Old Testament: “Learn to do good” (Is 1:17). Here, practice reveals … an IHS shepherd’s (not a GPS navigator’s) directions to our perfect home-to-be in heaven.

New Testament: “And whoever gives only a cup of cold water to one of these little ones to drink because he is a disciple — amen, I say to you, he will surely not lose his reward” (Mt 10:42).

“Little one” has no age limit, because, in God’s eyes, we’re all his “children.” And that “cup of cold water” can be the warm greeting, the kind words, the acknowledgment of what they’ve been through or are still going through. Recognition, sympathy, empathy — three keys that can unlock those pearly gates.

And in case you missed it: “Whoever gives only a cup of cold water.” Only. Just that itty bitty act. Well done! And remember, Jesus was speaking to people who lived in a dry, hot land … cold water! (This taking place long before ice makers or freezers.) Your small acts are received like a free Slurpee in the middle of the Sahara.

  • It’s not that God is tricky, it’s just that — at times — he gives us a two-fer. “Do this and you’ll also learn that.”

An adage on accumulating wealth advises, “Watch the pennies, and the dollars will take care of themselves.” The same holds true for reaching heaven. For paying attention and acting wisely on earth.

If we make those little compliments on a daily basis, if we’re aware of, and have respect for others, then we’re going to practice those same virtues in larger ways. It’s going to become who we are, how we think, the way we behave.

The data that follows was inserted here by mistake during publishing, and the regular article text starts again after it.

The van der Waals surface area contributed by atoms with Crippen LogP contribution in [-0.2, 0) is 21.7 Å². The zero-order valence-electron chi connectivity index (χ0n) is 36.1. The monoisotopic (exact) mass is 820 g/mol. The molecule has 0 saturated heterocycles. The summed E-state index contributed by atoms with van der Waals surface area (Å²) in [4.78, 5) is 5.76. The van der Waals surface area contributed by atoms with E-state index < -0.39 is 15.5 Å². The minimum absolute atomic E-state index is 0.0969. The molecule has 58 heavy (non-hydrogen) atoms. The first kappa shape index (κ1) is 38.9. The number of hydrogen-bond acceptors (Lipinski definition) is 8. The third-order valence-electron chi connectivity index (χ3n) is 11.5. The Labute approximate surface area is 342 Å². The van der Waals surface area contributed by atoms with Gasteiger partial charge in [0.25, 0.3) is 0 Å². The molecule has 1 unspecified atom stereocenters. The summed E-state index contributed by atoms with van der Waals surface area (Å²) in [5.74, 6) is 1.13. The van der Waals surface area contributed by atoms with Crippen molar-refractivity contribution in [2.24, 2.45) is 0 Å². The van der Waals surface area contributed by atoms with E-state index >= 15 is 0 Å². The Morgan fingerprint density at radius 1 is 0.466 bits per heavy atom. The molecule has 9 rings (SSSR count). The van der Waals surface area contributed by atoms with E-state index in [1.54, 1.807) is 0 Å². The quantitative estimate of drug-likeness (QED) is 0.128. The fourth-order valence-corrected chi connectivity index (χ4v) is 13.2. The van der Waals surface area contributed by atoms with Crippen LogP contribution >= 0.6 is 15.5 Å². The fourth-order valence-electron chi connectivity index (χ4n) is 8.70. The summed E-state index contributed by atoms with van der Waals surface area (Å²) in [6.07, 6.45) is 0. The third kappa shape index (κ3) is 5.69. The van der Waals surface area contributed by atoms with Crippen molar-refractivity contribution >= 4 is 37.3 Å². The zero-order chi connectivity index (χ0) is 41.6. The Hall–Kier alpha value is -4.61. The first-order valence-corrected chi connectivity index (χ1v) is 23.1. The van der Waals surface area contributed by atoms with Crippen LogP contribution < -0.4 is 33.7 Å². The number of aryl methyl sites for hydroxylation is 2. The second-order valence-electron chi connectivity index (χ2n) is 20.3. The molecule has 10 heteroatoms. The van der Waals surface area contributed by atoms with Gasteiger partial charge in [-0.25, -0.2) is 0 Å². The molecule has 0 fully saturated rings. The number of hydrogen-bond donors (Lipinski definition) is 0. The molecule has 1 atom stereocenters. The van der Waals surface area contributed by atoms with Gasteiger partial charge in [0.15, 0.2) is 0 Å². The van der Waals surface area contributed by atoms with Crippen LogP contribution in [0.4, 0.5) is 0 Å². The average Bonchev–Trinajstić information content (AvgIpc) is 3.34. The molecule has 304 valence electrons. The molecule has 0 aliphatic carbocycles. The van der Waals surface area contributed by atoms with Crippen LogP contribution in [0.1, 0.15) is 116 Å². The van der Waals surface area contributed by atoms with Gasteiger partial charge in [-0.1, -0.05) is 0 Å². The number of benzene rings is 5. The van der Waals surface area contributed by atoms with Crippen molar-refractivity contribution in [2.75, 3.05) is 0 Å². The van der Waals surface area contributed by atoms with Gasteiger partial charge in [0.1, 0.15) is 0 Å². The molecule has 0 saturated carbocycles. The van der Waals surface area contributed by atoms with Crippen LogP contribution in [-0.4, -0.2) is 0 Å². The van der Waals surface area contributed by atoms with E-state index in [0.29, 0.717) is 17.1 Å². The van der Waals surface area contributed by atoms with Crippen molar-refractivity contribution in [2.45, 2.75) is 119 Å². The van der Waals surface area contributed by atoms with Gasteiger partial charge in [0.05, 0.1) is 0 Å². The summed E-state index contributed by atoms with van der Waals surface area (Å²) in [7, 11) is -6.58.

It’s no longer “us” and … “them.” Not “me” and … “everyone else.”

We’re not saving the world. (As has been noted by many, that position was filled and the job accomplished quite some time ago.) What we are doing is changing the world, in two ways.

First, we’re affecting the person we compliment. Brightening her day. Giving him hope.

And second, we’re changing ourselves. “Penny by penny,” becoming more Christlike.

Baby step by baby step, moving closer to full-blown heaven as we experience glimpses of it here on earth.

What a bargain!

Bill Dodds writes from Washington.

Pope Francis on shining stars of kindness

“We can choose to cultivate kindness. Those who do so become stars shining in the midst of darkness.

“St. Paul describes kindness as a fruit of the Holy Spirit (cf. Gal 5:22). He uses the Greek word chrestótes, which describes an attitude that is gentle, pleasant and supportive, not rude or coarse. Individuals who possess this quality help make other people’s lives more bearable, especially by sharing the weight of their problems, needs and fears. This way of treating others can take different forms: an act of kindness, a concern not to offend by word or deed, a readiness to alleviate their burdens. It involves ‘speaking words of comfort, strength, consolation and encouragement’ and not ‘words that demean, sadden, anger or show scorn’ (Amoris Laetitia). …

“Often, nowadays, we find neither the time nor the energy to stop and be kind to others, to say ‘excuse me,’ ‘pardon me,’ ‘thank you.’ Yet every now and then, miraculously, a kind person appears and is willing to set everything else aside in order to show interest, to give the gift of a smile, to speak a word of encouragement, to listen amid general indifference.”
— Fratelli Tutti (Nos. 222-24)

Bill Dodds

Bill Dodds writes from Washington.